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Revolutionary War soldier’s tombstone uncovered at Harper Cemetery

By Staff | Jun 3, 2016

A tombstone inexcellent condition was uncovered in Harper Cemetery in Harpers Ferry over the Memorial Day weekend.

As members of the Bolivar-Harpers Ferry District Veterans gathered to place American flags on veterans’ graves in the cemetery, town mayor Greg Vaughn and council member Hardy Johnson worked in the cemetery to clean up some of the tombstones.

“Lyn [Vaughn’s wife] and I, along with Hardy, had taken a class in Middleway recently to learn how to restore tombstones,” Vaughn said. “We came here to the cemetery to work on straightening some of the stones.”

Vaughn said that he observed what he thought was a rock sticking up out of the ground. In an effort to eliminate a potential hazard, he began to dig around the rock to remove it.

But, what he found made him stop looking to remove anything except the dirt that was covering a potential major discovery.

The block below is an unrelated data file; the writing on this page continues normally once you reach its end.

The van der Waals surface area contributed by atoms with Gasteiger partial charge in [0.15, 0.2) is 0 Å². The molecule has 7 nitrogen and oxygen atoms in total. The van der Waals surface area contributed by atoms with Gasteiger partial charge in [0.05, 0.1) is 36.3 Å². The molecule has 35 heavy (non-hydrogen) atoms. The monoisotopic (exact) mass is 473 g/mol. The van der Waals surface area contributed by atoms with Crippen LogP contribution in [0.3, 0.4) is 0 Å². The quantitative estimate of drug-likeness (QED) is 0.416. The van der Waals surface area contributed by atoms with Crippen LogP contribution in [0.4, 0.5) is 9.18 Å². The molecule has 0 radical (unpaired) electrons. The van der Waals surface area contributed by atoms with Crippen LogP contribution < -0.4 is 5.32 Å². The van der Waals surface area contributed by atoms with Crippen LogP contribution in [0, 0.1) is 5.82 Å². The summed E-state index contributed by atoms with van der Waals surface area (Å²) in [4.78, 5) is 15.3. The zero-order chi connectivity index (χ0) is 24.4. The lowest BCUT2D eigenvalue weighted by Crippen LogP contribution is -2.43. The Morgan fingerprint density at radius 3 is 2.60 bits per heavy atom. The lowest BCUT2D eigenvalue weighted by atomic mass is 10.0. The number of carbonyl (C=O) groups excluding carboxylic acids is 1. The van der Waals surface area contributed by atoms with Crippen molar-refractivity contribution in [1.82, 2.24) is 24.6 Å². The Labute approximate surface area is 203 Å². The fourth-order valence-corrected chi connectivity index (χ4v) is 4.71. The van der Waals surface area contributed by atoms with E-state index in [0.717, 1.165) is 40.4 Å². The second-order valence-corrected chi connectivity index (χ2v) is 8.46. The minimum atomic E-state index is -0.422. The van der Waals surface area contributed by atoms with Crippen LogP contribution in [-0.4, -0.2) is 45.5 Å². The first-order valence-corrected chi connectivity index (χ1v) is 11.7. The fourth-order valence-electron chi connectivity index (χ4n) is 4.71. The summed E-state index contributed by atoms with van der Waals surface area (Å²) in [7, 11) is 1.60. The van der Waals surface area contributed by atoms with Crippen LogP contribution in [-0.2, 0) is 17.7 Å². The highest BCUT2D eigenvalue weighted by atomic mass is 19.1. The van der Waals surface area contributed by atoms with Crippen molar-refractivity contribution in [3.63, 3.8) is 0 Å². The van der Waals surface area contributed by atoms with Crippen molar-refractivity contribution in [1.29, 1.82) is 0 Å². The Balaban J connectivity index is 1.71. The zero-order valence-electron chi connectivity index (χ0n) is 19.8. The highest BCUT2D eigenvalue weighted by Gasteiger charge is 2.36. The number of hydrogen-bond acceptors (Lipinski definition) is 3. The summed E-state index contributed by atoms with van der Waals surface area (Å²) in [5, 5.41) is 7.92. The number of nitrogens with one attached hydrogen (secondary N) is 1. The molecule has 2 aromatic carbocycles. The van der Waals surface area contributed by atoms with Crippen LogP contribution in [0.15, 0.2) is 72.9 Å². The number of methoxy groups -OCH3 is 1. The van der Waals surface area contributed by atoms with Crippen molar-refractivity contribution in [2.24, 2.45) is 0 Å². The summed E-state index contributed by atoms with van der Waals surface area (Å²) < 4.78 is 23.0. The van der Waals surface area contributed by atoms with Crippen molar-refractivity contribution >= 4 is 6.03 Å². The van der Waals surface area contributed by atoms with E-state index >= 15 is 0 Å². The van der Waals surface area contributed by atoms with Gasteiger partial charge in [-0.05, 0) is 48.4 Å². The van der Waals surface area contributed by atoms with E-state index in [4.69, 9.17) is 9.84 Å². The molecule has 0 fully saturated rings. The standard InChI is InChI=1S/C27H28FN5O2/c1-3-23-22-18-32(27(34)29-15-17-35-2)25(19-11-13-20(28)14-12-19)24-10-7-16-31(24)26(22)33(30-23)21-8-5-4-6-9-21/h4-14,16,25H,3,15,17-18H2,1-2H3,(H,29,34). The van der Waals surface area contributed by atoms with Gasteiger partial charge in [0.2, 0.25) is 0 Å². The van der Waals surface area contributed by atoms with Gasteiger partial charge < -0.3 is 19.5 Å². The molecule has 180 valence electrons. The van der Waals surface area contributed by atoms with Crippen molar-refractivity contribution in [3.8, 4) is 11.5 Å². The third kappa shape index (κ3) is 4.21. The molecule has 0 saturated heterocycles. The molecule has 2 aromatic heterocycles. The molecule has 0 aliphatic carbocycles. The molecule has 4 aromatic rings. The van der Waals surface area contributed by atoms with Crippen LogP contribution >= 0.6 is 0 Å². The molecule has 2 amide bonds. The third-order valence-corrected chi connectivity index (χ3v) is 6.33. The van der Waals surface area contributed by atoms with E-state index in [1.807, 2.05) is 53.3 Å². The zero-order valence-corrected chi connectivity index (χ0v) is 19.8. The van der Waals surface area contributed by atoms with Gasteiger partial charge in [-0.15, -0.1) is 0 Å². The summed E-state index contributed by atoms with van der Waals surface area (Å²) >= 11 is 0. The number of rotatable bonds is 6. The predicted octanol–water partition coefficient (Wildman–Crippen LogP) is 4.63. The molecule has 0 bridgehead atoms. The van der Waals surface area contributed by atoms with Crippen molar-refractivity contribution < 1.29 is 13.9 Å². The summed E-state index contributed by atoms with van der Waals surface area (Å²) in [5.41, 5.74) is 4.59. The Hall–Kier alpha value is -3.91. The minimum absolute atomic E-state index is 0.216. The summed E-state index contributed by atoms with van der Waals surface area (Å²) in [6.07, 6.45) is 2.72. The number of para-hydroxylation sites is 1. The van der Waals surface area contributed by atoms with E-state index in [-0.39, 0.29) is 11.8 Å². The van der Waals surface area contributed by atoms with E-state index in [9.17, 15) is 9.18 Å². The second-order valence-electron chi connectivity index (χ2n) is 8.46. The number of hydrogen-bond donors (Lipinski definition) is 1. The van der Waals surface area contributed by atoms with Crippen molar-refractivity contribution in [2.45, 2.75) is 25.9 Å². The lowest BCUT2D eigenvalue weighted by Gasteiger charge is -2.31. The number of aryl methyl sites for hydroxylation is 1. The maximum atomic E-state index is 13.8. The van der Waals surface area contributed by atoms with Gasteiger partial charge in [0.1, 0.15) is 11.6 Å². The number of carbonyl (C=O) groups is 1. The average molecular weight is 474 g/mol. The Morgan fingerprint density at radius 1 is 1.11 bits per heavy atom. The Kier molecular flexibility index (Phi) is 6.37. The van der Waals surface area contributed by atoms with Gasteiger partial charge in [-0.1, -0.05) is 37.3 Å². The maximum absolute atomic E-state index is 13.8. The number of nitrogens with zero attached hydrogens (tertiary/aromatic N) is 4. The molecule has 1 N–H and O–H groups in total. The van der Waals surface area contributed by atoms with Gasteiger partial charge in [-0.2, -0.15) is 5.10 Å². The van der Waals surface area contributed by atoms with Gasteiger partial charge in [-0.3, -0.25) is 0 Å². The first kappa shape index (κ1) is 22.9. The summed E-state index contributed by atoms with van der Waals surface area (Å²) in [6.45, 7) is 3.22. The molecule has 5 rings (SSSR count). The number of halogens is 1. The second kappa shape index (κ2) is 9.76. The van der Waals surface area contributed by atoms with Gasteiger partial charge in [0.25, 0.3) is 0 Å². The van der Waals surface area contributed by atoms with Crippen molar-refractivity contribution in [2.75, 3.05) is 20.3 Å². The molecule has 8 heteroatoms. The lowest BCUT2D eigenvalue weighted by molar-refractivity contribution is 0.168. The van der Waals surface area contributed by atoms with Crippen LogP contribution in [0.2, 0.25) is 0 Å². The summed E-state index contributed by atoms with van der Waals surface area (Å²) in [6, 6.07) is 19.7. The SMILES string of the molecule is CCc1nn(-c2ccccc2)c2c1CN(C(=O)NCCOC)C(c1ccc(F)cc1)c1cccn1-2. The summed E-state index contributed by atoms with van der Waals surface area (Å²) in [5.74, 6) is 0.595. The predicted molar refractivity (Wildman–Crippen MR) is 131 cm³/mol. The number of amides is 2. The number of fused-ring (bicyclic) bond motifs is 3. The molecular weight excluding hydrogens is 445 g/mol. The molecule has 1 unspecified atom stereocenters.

Underneath the grass and dirt Vaughn and Hardy found a tombstone with the name William Broaddus carved upon it. Also on the stone were words indicating Broaddus had served during the Revolutionary War.

Vaughn said that he and Hardy completely cleared the stone and a patch of surrounding ground. They two intend to place marble chips around the stone to even the ground.

“We want to do a little bit to give this soldier dignity for his service,” Vaughn said.

Hardy shared that he researched the Daughters of the American Revolution lineage website and found Broaddus mentioned in a lineage book.

The entry shows that Broaddus was a relative of Mrs. Marie Thompson Abell Bailey.

The entry showed that Mrs. Bailey was a great-granddaughter of William Broaddus, Jr. and Martha Slaughter Jones, his first wife.

Broaddus (1755-1830) “was placed on the pension roll for service as lieutenant, Virginia Continental line. He was under Col. George Gibson at the battle of Monmouth. He was born in Culpeper Co.; died in Jefferson Co., Va.”

Vaughn said that he plans to contact the Daughters of the American Revolution about the stone in hopes to further valididate the informatin on the stone and provide some recognition of this veteran buried in Harpers Ferry.